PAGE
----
> U-Boot 1.1.4 (Oct  8 2008 - 14:47:48)
>
> DRAM:  64 MB
> NAND:  64 MB
> Flash:  1 MB
> Environment: Init
> NAND Flash Reading
> dst base address          = 0x30100000
> Source start block number = 20
> Source size  (0x4000*n)   = 0x180000
> status 1
> ## Booting image at 30100000 ...
> status 2
> Bad Header Checksum
> status -2
>
>
> u-boot>
>
> Interestingly even when I dump /dev/mtd1 using 'dd if=/dev/mtd1' or
> 'nanddump -o' I get something very close to the originally written
> kernel but not exactly the same. A number of bits here and there are
> slightly different:
>
> $ diff -U 0 uimage26bep-orig.hex uimage26bep-dump.hex
> --- uimage26bep-orig.hex   2009-02-09 14:24:57.000000000 +1300
> +++ uimage26bep-dump.hex   2009-02-09 15:06:13.000000000 +1300
> @@ -35 +35 @@
> -0000220 0f10 ee07 0f10 ee11 000d e380 0000 e3a0
> +0000220 0f10 ee07 0e10 ee11 000d e380 0000 e3a0
> @@ -83 +83 @@
> -0000520 ff60 eaff 001d ea00 0044 ea00 0000 000f
> +0000520 ff68 eaff 001d ea00 0044 ea00 0000 000f
> @@ -108 +108 @@
> -00006b0 40d0 e59f 41a1 e014 5f14 e16f 70c8 e59f
> +00006b0 40d0 e59f 41a1 e014 5d14 e16f 70c8 e59f
> @@ -144 +144 @@
> -00008f0 0002 e314 3000 11a0 2000 13a0 2001 14c3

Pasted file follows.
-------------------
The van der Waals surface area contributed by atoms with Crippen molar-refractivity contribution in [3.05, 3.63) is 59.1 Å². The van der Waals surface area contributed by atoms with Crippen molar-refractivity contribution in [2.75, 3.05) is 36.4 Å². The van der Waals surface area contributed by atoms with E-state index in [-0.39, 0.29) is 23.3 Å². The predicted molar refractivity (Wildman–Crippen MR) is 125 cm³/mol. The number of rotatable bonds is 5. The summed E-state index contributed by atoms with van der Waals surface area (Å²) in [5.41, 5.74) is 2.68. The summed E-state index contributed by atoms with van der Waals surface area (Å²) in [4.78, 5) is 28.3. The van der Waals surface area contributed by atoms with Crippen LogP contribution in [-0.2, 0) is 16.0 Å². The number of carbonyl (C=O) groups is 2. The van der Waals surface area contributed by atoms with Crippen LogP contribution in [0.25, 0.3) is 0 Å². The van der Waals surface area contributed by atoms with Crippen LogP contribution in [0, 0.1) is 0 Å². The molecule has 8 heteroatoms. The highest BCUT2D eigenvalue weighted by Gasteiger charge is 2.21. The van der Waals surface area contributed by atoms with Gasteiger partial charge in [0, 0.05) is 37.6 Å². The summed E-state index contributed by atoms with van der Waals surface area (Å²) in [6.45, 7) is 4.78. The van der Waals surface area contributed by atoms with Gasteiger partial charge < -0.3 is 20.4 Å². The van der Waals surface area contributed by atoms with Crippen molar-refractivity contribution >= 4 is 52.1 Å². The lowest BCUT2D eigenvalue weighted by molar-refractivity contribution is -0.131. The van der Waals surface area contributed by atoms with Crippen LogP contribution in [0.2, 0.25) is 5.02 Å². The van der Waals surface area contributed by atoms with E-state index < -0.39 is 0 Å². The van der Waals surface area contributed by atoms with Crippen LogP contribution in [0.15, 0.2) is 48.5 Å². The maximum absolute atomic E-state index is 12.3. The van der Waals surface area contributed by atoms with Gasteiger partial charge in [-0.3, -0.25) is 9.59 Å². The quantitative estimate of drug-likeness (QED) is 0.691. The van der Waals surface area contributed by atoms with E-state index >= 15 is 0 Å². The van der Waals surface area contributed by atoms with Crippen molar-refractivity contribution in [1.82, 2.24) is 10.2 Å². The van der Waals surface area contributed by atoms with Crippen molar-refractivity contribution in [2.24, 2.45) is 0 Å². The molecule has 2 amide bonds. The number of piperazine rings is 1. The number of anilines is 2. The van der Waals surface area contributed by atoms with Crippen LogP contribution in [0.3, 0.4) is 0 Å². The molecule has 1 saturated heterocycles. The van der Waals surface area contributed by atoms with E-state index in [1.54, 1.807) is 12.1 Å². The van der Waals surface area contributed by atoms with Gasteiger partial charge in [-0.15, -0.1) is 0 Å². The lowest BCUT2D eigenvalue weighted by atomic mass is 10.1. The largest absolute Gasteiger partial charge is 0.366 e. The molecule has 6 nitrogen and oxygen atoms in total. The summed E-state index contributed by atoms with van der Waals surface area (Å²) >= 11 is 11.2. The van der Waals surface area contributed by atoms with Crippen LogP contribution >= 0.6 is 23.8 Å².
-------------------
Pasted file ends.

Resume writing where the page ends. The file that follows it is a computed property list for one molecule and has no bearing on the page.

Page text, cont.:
> +00008f0 0002 e314 3000 11a0 2002 13a0 2001 14c3
> ...
> There's about 1400 differences like this for a dump of a good image:
> http://tmp.logix.cz/mtd/uimage26bep-orig.hex
> http://tmp.logix.cz/mtd/uimage26bep-dump.hex
>
> Even worse, when I 'nandwrite -p' or 'dd of=/dev/mtd1' the kernel image,
> the subsequent dump usually shows the first few kB sort of OK (~2kB) but
> then it's totally different.
>
> Even when I write all 00's from /dev/zero, after I dump it back to a
> file I get some bits set here and there:
> $ grep -v "0000 0000 0000 0000 0000 0000 0000 0000" zero.dump512.hex
> 0000220 0000 0000 0100 0000 0000 0000 0000 0000
> 0000520 0008 0000 0000 0000 0000 0000 0000 0000
> 00006b0 0000 0000 0000 0000 0200 0000 0000 0000
> 00008f0 0000 0000 0000 0000 0002 0000 0000 0000
> 0001be0 0004 0000 0000 0000 0000 0000 0000 0000
> 0002060 8000 0000 0000 0000 0000 0000 0000 0000
> 0002a00 0000 0000 0000 0000 0400 0000 0000 0000
> 0002d40 0000 0000 2000 0000 0000 0000 0000 0000
> ...
> http://tmp.logix.cz/mtd/zero.dump512.hex
>
> How am I supposed to write a kernel into NAND flash from a running
> Linux? What am I doing wrong here?
>
> Thanks
>
> Michal
>
> ______________________________________________________
> Linux MTD discussion mailing list
> http://lists.infradead.org/mailman/listinfo/linux-mtd/
>

Patch

--- uimage26bep-orig.hex   2009-02-09 14:24:57.000000000 +1300
+++ uimage26bep-dump.hex   2009-02-09 15:06:13.000000000 +1300
@@ -35 +35 @@ 
-0000220 0f10 ee07 0f10 ee11 000d e380 0000 e3a0
+0000220 0f10 ee07 0e10 ee11 000d e380 0000 e3a0
@@ -83 +83 @@ 
-0000520 ff60 eaff 001d ea00 0044 ea00 0000 000f
+0000520 ff68 eaff 001d ea00 0044 ea00 0000 000f
@@ -108 +108 @@ 
-00006b0 40d0 e59f 41a1 e014 5f14 e16f 70c8 e59f
+00006b0 40d0 e59f 41a1 e014 5d14 e16f 70c8 e59f
@@ -144 +144 @@ 
-00008f0 0002 e314 3000 11a0 2000 13a0 2001 14c3
+00008f0 0002 e314 3000 11a0 2002 13a0 2001 14c3